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Horace Walpole, author of the Castle of Otranto, and so well known in the fashionable, gossiping, and trifling world, and not altogether unworthy of remembrance as a literary man, was thethird and youngest

of the great whig minister, Sir Robert Walpole. His mother Catherine Shorter, daughter of John Shorter, Esq., of By

GRÄNTY brook, in Kent, and grand-daughter of Sir John Shorter, Mayor of London in 1688.

Horace was born in October, 1717, and received his education at Eton, and afterwards at King's College, Cambridge. Upon leaving the University, he set out on his travels in company with Gray the poet, with whom, being much too good company for Horace, the latter contrived to pick a quarrel : The quarrel between Gray and me,” he says, "arose from his being too serious a companion. I had just broke loose from the restraints of the University, with as much money as I could spend, and I was willing to indulge myself. Gray was for antiquities, &c., while I was for perpetual balls and plays: the fault was mine."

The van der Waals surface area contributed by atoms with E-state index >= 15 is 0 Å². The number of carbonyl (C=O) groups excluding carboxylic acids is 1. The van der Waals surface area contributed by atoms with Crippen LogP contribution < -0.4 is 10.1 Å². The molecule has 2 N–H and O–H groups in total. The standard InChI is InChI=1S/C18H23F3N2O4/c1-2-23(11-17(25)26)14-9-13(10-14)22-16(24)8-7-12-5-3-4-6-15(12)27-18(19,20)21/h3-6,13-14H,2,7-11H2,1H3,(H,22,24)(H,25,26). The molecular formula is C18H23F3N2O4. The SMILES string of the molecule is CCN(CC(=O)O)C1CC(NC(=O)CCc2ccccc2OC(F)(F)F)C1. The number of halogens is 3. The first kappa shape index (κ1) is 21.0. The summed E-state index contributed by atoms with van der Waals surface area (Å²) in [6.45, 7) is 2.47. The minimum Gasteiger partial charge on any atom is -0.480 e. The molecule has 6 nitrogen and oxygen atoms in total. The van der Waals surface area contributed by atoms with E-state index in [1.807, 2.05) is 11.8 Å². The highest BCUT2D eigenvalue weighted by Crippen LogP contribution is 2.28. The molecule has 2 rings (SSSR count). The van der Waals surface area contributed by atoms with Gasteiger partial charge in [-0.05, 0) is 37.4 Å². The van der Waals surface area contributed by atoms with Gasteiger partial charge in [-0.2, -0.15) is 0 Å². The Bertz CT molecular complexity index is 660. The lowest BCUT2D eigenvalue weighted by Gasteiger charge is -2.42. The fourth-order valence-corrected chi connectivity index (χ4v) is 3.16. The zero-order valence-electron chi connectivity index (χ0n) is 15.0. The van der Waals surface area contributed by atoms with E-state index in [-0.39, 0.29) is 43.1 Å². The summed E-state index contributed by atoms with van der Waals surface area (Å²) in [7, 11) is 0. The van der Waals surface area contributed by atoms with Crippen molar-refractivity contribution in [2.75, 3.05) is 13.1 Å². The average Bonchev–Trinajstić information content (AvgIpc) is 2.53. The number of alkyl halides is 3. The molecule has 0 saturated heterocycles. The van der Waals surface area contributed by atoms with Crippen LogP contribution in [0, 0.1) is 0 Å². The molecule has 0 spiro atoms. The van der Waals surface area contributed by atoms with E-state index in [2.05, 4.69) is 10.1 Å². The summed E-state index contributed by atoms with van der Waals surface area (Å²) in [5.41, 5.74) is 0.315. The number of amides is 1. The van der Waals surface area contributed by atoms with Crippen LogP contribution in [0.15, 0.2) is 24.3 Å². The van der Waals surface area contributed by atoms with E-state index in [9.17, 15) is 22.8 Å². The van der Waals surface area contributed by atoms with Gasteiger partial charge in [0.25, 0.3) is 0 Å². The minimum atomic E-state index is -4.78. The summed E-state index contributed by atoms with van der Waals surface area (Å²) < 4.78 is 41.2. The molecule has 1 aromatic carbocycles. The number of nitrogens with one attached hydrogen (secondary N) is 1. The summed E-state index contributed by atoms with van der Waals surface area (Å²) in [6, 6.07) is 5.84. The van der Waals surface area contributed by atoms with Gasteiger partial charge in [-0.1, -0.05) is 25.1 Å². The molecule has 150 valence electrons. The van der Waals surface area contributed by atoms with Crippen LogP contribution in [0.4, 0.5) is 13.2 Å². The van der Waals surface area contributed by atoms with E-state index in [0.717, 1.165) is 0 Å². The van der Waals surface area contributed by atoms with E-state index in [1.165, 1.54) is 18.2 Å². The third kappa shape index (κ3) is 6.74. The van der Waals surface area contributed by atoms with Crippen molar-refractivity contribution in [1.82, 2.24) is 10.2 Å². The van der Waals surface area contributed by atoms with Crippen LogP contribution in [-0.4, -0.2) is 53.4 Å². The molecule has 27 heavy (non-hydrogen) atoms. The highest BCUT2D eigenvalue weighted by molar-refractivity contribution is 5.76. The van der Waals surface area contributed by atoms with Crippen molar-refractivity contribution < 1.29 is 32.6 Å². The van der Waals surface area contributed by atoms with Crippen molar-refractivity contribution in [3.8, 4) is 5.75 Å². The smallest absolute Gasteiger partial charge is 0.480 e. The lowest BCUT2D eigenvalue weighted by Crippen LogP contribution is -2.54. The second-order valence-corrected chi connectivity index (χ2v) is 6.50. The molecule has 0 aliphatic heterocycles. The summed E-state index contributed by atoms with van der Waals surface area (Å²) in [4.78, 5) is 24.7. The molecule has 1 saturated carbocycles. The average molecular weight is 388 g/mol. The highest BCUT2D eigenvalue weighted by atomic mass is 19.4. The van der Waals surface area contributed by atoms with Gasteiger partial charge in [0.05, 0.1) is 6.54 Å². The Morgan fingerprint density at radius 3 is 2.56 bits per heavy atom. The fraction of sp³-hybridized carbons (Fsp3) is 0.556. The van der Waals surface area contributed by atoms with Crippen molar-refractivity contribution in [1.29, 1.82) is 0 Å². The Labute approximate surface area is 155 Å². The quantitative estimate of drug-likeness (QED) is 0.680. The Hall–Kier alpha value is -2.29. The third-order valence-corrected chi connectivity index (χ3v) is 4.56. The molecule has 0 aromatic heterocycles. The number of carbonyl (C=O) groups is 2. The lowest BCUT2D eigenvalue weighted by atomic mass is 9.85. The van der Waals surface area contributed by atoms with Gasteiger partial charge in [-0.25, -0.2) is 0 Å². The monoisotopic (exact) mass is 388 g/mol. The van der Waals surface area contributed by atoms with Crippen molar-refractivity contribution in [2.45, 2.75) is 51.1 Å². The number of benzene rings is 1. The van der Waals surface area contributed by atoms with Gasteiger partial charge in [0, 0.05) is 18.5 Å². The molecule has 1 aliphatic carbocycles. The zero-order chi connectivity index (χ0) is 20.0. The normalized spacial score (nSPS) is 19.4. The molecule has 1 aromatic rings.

Dr. Johnson's account of this quarrel is valuable, inasmuch as it contains a moral which may perhaps be useful to men hereafter similarly circumstanced. “When he (Gray) had been at Cambridge about five years, Mr. Horace Walpole, whose friendship he had gained at Eton, invited him to travel with him as his companion. They wandered through France into Italy; and Gray's letters contain a very pleasing account of many parts of this journey. But unequal friendships are easily dissolved: at Florence they quarrelled and parted, and Mr. Walpole is now content to have it told that it was by his fault. If we look, however, without prejudice on the world, we shall find that men, whose consciousness of their own merit sets them above the compliances of servility, are apt enough in their association with superiors to watch their own dignity with troublesome and punctilious jealousy, and in the fervour of independence to exact that attention which they refuse to pay.